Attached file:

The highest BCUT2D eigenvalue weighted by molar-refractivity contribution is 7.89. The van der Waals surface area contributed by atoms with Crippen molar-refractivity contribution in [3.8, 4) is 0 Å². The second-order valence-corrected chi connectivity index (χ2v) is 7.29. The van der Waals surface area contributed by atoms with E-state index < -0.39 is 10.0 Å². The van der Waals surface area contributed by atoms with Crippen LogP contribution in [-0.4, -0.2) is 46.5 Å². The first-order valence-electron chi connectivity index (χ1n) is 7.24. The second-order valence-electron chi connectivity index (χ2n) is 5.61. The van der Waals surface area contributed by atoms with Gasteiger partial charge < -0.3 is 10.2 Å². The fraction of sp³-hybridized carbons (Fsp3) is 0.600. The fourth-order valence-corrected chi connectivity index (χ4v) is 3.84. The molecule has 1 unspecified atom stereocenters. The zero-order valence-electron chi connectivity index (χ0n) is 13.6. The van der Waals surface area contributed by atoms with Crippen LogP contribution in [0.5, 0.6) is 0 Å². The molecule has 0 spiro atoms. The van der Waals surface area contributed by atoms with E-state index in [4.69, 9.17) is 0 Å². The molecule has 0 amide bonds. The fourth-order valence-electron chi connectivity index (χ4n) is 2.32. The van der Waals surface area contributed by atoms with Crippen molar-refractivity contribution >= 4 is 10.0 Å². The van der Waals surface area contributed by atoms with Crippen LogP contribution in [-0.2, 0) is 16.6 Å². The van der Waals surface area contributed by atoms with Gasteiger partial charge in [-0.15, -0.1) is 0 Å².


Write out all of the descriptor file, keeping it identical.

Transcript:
The highest BCUT2D eigenvalue weighted by molar-refractivity contribution is 7.89. The van der Waals surface area contributed by atoms with Crippen molar-refractivity contribution in [3.8, 4) is 0 Å². The second-order valence-corrected chi connectivity index (χ2v) is 7.29. The van der Waals surface area contributed by atoms with E-state index < -0.39 is 10.0 Å². The van der Waals surface area contributed by atoms with Crippen LogP contribution in [-0.4, -0.2) is 46.5 Å². The first-order valence-electron chi connectivity index (χ1n) is 7.24. The second-order valence-electron chi connectivity index (χ2n) is 5.61. The van der Waals surface area contributed by atoms with Gasteiger partial charge < -0.3 is 10.2 Å². The fraction of sp³-hybridized carbons (Fsp3) is 0.600. The fourth-order valence-corrected chi connectivity index (χ4v) is 3.84. The molecule has 1 unspecified atom stereocenters. The zero-order valence-electron chi connectivity index (χ0n) is 13.6. The van der Waals surface area contributed by atoms with Crippen LogP contribution in [0.5, 0.6) is 0 Å². The molecule has 0 spiro atoms. The van der Waals surface area contributed by atoms with E-state index in [4.69, 9.17) is 0 Å². The molecule has 0 amide bonds. The fourth-order valence-electron chi connectivity index (χ4n) is 2.32. The van der Waals surface area contributed by atoms with Crippen molar-refractivity contribution >= 4 is 10.0 Å². The van der Waals surface area contributed by atoms with Crippen LogP contribution in [-0.2, 0) is 16.6 Å². The van der Waals surface area contributed by atoms with Gasteiger partial charge in [-0.15, -0.1) is 0 Å².